Heller with solid lead, Derby won’t quit until Washoe vote comes in
Carson City’s Dean Heller appeared on his way to his second term in the House of Representatives on Tuesday.
But with a large portion of the Washoe County vote still outstanding, Democrat Jill Derby wasn’t prepared to give up yet.
Derby held a roughly 1,500-vote lead in Washoe and a 3,000 vote lead in the small portion of Clark County when the early vote totals were posted. But Heller’s overwhelming support in Carson City ” his home since childhood ” and the other nine rural counties that make up the district, put him solidly ahead from the time the polls closed.
The Clark County lead held up late into the evening, although it shrunk to just 1,000 votes by press time.
But the Washoe County results slowed after early voting was posted. That county is where Derby has the best chance of overturning Heller’s rural support since it is home to the largest block of voters in Congressional District 2.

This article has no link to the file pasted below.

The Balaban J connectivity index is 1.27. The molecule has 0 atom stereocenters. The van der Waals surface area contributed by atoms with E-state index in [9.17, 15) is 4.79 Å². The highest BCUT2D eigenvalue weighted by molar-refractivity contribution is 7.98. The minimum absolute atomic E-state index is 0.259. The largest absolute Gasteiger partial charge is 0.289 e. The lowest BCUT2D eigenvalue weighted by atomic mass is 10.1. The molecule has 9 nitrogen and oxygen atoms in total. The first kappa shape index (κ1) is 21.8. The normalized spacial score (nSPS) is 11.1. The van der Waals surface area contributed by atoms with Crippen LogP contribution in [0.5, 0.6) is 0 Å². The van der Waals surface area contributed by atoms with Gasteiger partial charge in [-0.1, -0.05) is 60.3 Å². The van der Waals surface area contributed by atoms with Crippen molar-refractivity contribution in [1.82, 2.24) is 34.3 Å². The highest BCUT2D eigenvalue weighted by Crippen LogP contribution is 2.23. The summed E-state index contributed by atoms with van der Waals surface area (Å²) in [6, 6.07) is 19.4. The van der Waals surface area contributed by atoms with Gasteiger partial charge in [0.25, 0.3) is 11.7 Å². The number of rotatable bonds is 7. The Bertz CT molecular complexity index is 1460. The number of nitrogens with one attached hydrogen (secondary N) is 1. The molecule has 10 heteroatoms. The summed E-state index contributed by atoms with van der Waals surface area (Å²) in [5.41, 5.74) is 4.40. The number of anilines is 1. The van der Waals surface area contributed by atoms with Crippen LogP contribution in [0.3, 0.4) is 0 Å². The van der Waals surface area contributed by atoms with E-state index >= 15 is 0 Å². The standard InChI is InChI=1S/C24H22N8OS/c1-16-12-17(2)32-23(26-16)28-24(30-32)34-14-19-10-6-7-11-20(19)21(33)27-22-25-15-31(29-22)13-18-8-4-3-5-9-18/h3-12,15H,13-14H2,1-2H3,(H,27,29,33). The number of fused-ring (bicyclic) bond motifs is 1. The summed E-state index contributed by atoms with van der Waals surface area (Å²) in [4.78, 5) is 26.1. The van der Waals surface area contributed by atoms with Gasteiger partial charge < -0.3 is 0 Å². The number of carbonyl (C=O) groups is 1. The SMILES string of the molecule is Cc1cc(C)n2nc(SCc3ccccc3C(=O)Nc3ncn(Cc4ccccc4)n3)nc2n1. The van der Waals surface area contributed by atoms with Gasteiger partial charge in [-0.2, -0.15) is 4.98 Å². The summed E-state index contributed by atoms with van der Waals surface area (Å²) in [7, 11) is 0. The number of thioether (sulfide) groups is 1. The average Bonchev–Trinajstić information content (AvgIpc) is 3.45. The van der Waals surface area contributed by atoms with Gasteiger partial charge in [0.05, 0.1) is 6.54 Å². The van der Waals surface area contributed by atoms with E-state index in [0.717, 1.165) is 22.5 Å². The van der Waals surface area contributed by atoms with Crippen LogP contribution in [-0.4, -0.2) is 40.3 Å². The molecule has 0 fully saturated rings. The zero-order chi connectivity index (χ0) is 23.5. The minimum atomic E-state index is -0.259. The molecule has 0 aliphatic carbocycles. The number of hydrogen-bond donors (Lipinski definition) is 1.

With Washoe coming in slowly, Heller’s lead grew from 11,000 at 8 p.m. to more than 18,000 as of 11 p.m. because of the same strong rural support that put Heller in office two years ago.
Throughout most of those rural counties, his margin was at least two to one over Derby.
It was a much better showing than two years ago when, despite a 48,000 Republican registration advantage, Heller won by less than 10,000 votes.
Derby’s best hope was that Washoe voters, who gave Barack Obama a margin of more than 25,000 as of press time, also voted for her.
“We’re not giving up hope yet,” said Derby spokeswoman Kristen Cullen. “We’re waiting for Washoe.”
Unless that support materializes, Heller appeared on his way doubling his 2006 victory margin in a district that is now nearly even in registration.
Neither Heller nor his campaign spokesman returned calls seeking comment on the race.
The campaign two years ago drew praise from observers ” especially Derby’s effort. This year’s campaign, however, was much more negative, with Heller accusing Derby of being the biggest waster of tax dollars during her 18 years on the Board of Regents, and Derby charging that Heller backed the Bush administration and voted for big oil and other special interests more than 90 percent of the time.
– Contact reporter Geoff Dornan at email@example.com or 687-8750.